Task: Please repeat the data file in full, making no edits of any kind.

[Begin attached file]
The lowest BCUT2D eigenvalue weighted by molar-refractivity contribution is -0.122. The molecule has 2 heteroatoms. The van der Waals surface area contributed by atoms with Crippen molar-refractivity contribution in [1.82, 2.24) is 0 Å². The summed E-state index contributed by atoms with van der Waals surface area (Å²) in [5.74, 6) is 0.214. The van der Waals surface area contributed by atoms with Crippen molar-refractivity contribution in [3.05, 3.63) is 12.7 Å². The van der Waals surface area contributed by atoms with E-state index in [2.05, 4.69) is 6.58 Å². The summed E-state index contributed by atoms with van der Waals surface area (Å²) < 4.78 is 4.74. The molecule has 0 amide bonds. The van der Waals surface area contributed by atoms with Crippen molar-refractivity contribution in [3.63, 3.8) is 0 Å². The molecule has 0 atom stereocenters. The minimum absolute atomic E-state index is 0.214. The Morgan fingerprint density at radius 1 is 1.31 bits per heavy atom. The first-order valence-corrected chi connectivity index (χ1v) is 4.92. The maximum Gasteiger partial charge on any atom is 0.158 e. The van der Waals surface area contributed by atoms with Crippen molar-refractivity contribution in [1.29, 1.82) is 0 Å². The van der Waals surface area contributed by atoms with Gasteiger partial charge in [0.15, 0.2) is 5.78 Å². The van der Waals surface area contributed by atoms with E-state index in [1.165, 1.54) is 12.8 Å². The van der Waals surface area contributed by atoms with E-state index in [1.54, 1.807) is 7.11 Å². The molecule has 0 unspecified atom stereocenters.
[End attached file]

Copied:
The lowest BCUT2D eigenvalue weighted by molar-refractivity contribution is -0.122. The molecule has 2 heteroatoms. The van der Waals surface area contributed by atoms with Crippen molar-refractivity contribution in [1.82, 2.24) is 0 Å². The summed E-state index contributed by atoms with van der Waals surface area (Å²) in [5.74, 6) is 0.214. The van der Waals surface area contributed by atoms with Crippen molar-refractivity contribution in [3.05, 3.63) is 12.7 Å². The van der Waals surface area contributed by atoms with E-state index in [2.05, 4.69) is 6.58 Å². The summed E-state index contributed by atoms with van der Waals surface area (Å²) < 4.78 is 4.74. The molecule has 0 amide bonds. The van der Waals surface area contributed by atoms with Crippen molar-refractivity contribution in [3.63, 3.8) is 0 Å². The molecule has 0 atom stereocenters. The minimum absolute atomic E-state index is 0.214. The Morgan fingerprint density at radius 1 is 1.31 bits per heavy atom. The first-order valence-corrected chi connectivity index (χ1v) is 4.92. The maximum Gasteiger partial charge on any atom is 0.158 e. The van der Waals surface area contributed by atoms with Crippen molar-refractivity contribution in [1.29, 1.82) is 0 Å². The van der Waals surface area contributed by atoms with Gasteiger partial charge in [0.15, 0.2) is 5.78 Å². The van der Waals surface area contributed by atoms with E-state index in [1.165, 1.54) is 12.8 Å². The van der Waals surface area contributed by atoms with E-state index in [1.54, 1.807) is 7.11 Å². The molecule has 0 unspecified atom stereocenters.